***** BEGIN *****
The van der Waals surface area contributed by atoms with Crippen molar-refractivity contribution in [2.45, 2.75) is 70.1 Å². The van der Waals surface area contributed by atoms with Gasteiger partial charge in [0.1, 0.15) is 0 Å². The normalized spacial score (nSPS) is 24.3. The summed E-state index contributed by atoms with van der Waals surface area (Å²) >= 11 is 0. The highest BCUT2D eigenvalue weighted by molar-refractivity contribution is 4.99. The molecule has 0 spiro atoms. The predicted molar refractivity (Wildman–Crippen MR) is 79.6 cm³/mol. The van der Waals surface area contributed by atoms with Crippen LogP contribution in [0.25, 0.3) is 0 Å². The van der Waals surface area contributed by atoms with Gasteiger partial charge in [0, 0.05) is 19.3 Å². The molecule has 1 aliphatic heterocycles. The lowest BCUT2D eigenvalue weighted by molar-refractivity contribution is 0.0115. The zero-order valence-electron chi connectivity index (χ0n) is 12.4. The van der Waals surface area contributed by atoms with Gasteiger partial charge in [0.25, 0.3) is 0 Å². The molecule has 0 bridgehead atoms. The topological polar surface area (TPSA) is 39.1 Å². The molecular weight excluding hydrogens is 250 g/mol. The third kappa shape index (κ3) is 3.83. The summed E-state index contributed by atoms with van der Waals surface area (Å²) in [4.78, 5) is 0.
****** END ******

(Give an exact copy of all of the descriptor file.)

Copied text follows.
The van der Waals surface area contributed by atoms with Crippen molar-refractivity contribution in [2.45, 2.75) is 70.1 Å². The van der Waals surface area contributed by atoms with Gasteiger partial charge in [0.1, 0.15) is 0 Å². The normalized spacial score (nSPS) is 24.3. The summed E-state index contributed by atoms with van der Waals surface area (Å²) >= 11 is 0. The highest BCUT2D eigenvalue weighted by molar-refractivity contribution is 4.99. The molecule has 0 spiro atoms. The predicted molar refractivity (Wildman–Crippen MR) is 79.6 cm³/mol. The van der Waals surface area contributed by atoms with Crippen LogP contribution in [0.25, 0.3) is 0 Å². The van der Waals surface area contributed by atoms with Gasteiger partial charge in [0, 0.05) is 19.3 Å². The molecule has 1 aliphatic heterocycles. The lowest BCUT2D eigenvalue weighted by molar-refractivity contribution is 0.0115. The zero-order valence-electron chi connectivity index (χ0n) is 12.4. The van der Waals surface area contributed by atoms with Gasteiger partial charge in [0.25, 0.3) is 0 Å². The molecule has 0 bridgehead atoms. The topological polar surface area (TPSA) is 39.1 Å². The molecular weight excluding hydrogens is 250 g/mol. The third kappa shape index (κ3) is 3.83. The summed E-state index contributed by atoms with van der Waals surface area (Å²) in [4.78, 5) is 0.